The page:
Optimizing Microsoft SQL Server Analysis Services: MDX Optimization Techniques: Further Control of Processing Location and Expression Arrangement

4. Create the following new query:

– SSP_007-6: Optimized Set Operation # 2


WITH


MEMBER [Measures].[Total Units Shipped] AS


‘SUM (


{[Warehouse].[All Warehouses].[Canada],


[Warehouse].[All Warehouses].[Mexico]},


SUM (


{[Store].[All Stores].[Canada],


[Store].[All Stores].[Mexico]},


SUM (


{[Product].[All Products].[Drink],


[Product].[All Products].[Food]},


[Measures].[Units Shipped]


)))’


MEMBER [Measures].[Total Warehouse Sales] AS


‘SUM (


{[Warehouse].[All Warehouses].[Canada],


[Warehouse].[All Warehouses].[Mexico]},


SUM (


{[Store].[All Stores].[Canada] ,[Store].[All Stores].[Mexico]},


SUM (


{[Product].[All Products].[Drink],[Product].[All Products].[Food]},


[Measures].[Warehouse Sales]


)))’


SELECT


{ [Measures].[Total Units Shipped],


[Measures].[Total Warehouse Sales] } ON COLUMNS,


{[Time].[1998]} ON ROWS


FROM Warehouse



Again, we will run the query and observe the results.


5. Execute the query using the Run Query button.


The results dataset appears as shown in Figure 8.



Figure 8: Results Dataset, Optimized Summation Query


6. Save the query as SSP_007-6.

We note that the results are identical for the two approaches to the query (with the exception of the measure names, which, like the rounding of the Warehouse Sales amounts, could be adjusted, were they significant concerns). The second approach, however, performs appreciably better, as would be evident if the query were extracting a much larger amount of data from a real-world data source. The following general rule summarizes the use of the commutative nature of the SUM function (and applies equally to the MAX, MIN, and TopCount() functions):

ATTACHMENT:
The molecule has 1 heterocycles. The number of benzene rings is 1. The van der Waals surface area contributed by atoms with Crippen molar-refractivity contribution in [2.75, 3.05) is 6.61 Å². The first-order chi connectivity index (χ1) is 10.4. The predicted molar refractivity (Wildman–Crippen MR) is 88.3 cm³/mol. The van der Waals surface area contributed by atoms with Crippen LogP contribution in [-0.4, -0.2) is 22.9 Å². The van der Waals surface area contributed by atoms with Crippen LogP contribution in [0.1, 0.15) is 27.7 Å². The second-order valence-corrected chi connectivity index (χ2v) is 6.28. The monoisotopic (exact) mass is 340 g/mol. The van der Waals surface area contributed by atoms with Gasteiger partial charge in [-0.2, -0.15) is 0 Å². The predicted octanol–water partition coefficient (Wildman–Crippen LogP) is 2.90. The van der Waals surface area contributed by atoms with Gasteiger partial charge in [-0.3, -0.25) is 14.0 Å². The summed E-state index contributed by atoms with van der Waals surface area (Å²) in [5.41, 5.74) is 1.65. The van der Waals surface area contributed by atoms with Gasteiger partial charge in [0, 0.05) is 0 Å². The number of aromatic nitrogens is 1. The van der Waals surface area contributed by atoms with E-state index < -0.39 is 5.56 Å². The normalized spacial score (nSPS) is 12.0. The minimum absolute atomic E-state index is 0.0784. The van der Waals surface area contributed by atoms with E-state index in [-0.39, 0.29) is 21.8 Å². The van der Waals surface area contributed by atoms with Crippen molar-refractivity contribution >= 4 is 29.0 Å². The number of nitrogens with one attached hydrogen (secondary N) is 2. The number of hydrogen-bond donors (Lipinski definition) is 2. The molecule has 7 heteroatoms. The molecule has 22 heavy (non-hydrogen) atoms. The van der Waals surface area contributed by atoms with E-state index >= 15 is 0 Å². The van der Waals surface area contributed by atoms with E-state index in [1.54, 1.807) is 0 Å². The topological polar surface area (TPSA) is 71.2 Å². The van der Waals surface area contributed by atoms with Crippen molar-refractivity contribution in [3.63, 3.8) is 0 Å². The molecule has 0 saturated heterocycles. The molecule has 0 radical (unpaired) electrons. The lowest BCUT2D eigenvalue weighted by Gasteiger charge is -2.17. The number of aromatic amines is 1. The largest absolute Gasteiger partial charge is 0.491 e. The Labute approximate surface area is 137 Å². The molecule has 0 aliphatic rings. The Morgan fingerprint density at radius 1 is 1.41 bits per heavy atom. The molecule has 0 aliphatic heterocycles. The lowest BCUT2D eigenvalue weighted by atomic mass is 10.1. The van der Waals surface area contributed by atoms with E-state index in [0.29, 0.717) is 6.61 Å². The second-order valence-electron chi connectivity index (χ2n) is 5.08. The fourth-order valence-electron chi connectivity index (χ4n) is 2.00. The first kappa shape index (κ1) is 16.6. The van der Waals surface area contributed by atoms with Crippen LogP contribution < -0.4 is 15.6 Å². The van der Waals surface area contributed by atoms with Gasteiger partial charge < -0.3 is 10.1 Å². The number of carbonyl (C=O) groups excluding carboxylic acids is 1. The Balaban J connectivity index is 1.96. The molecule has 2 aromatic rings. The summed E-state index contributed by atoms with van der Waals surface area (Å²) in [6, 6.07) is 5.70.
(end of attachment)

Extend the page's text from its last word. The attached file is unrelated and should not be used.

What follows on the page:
SUM (CrossJoin (X,Y), b) =
SUM(X, SUM(Y, b))


In both the examples of performance enhancements we have explored above, and in any other potential performance enhancement scenario we might contemplate, we would need to consider the cost / benefit tradeoffs, actual performance metrics against different sources, and whether the differences in performance are too negligible to devote much time to attempting to increase performance further. The point is that tuning of MDX expressions can be accomplished, both in the manner suggested above or through other approaches, to maximize performance, and that beginning with the MDX statements themselves is usually the best approach to any optimization effort. Once the base query is tuned to an optimal state, we can always consider client / server balancing, hardware upgrades, and perhaps further measures to increase performance.

Summary and Conclusion

In this lesson, we continued our focus on the use of control of location as a primary tuning interaction type within the realm of options available to us for MDX query optimization. We performed a practice exercise to reinforce the concepts exposed. We then extended our considerations of the available types of interaction to include the optimization of set operations and syntax arrangement considerations. Within our exploration of the importance of the optimization of set operations, we undertook practice examples that illustrated some ways we can rearrange queries to enhance performance, often significantly.

Copyright 2004 by the author.

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